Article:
Journal
                Food Policy
                Food Policy
                Food Policy
                The Authors. Published by Elsevier Ltd.
                0306-9192
                0306-9192
                10 December 2021
                February 2022
                10 December 2021
                : 107
                : 102206
                Affiliations
                Department of Agricultural and Resource Economics, The University of Tennessee, United States
                Author notes
                [* ]Corresponding author at: 2621 Morgan Circle, Knoxville, TN 37996, United States.
                Article
                S0306-9192(21)00185-8 102206
                10.1016/j.foodpol.2021.102206
                8670865
                34924679
                d7fa46b4-89da-4054-ae81-bfd4a62dc5e0
                © 2021 The Authors

                Since January 2020 Elsevier has created a COVID-19 resource centre with free information in English and Mandarin on the novel coronavirus COVID-19. The COVID-19 resource centre is hosted on Elsevier Connect, the company's public news and information website. Elsevier hereby grants permission to make all its COVID-19-related research that is available on the COVID-19 resource centre - including this research content - immediately available in PubMed Central and other publicly funded repositories, such as the WHO COVID database with rights for unrestricted research re-use and analyses in any form or by any means with acknowledgement of the original source. These permissions are granted for free by Elsevier for as long as the COVID-19 resource centre remains active.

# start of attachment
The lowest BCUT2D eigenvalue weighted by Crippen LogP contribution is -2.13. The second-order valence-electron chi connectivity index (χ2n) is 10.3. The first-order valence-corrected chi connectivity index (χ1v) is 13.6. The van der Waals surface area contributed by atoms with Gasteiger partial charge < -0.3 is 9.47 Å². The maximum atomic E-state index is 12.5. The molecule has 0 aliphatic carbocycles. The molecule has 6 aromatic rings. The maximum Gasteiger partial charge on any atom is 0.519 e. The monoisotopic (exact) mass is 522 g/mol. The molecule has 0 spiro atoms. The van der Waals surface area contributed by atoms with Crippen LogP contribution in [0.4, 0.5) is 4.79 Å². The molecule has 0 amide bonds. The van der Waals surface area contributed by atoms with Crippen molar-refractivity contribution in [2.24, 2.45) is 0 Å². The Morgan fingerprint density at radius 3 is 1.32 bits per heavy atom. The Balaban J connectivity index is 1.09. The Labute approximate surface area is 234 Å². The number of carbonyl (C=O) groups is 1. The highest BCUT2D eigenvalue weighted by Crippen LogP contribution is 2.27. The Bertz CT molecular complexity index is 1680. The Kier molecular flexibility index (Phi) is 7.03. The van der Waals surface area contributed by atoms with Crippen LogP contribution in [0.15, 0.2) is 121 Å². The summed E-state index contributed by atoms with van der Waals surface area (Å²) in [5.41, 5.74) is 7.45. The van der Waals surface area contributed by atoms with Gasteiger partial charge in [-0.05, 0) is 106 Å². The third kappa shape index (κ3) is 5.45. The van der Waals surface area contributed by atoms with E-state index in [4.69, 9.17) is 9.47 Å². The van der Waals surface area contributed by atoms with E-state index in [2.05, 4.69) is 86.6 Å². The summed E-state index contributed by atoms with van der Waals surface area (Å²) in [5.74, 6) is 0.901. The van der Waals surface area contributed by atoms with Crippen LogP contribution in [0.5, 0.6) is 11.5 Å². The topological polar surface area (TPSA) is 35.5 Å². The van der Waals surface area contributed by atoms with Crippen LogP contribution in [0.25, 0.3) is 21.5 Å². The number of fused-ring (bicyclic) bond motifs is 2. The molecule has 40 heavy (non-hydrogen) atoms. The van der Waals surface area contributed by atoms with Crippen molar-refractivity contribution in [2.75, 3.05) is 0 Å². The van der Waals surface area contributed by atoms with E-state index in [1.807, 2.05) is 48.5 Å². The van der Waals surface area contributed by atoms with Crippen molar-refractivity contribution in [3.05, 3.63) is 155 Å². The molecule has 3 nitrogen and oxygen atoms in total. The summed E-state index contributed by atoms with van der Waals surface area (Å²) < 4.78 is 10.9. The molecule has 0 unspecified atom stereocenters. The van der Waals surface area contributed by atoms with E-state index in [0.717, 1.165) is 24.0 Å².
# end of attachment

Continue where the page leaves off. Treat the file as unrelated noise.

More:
History
                : 5 May 2021
                : 22 November 2021
                : 5 December 2021
                Categories
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                covid-19,risk,restaurant utilization,food purchasing behavior